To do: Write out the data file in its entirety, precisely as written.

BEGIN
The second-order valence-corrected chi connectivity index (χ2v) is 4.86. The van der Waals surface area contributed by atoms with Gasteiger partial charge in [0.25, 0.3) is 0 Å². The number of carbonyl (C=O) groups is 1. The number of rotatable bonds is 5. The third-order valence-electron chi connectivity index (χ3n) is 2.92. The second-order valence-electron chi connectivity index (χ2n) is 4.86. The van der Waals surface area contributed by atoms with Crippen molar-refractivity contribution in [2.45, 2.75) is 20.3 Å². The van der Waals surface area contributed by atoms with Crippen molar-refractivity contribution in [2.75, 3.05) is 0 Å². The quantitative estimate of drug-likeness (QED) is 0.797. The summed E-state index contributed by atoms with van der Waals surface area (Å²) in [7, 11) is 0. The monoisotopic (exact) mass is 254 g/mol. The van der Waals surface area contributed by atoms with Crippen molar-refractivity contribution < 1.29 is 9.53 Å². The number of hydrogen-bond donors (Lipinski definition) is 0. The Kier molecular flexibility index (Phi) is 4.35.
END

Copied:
The second-order valence-corrected chi connectivity index (χ2v) is 4.86. The van der Waals surface area contributed by atoms with Gasteiger partial charge in [0.25, 0.3) is 0 Å². The number of carbonyl (C=O) groups is 1. The number of rotatable bonds is 5. The third-order valence-electron chi connectivity index (χ3n) is 2.92. The second-order valence-electron chi connectivity index (χ2n) is 4.86. The van der Waals surface area contributed by atoms with Crippen molar-refractivity contribution in [2.45, 2.75) is 20.3 Å². The van der Waals surface area contributed by atoms with Crippen molar-refractivity contribution in [2.75, 3.05) is 0 Å². The quantitative estimate of drug-likeness (QED) is 0.797. The summed E-state index contributed by atoms with van der Waals surface area (Å²) in [7, 11) is 0. The monoisotopic (exact) mass is 254 g/mol. The van der Waals surface area contributed by atoms with Crippen molar-refractivity contribution < 1.29 is 9.53 Å². The number of hydrogen-bond donors (Lipinski definition) is 0. The Kier molecular flexibility index (Phi) is 4.35.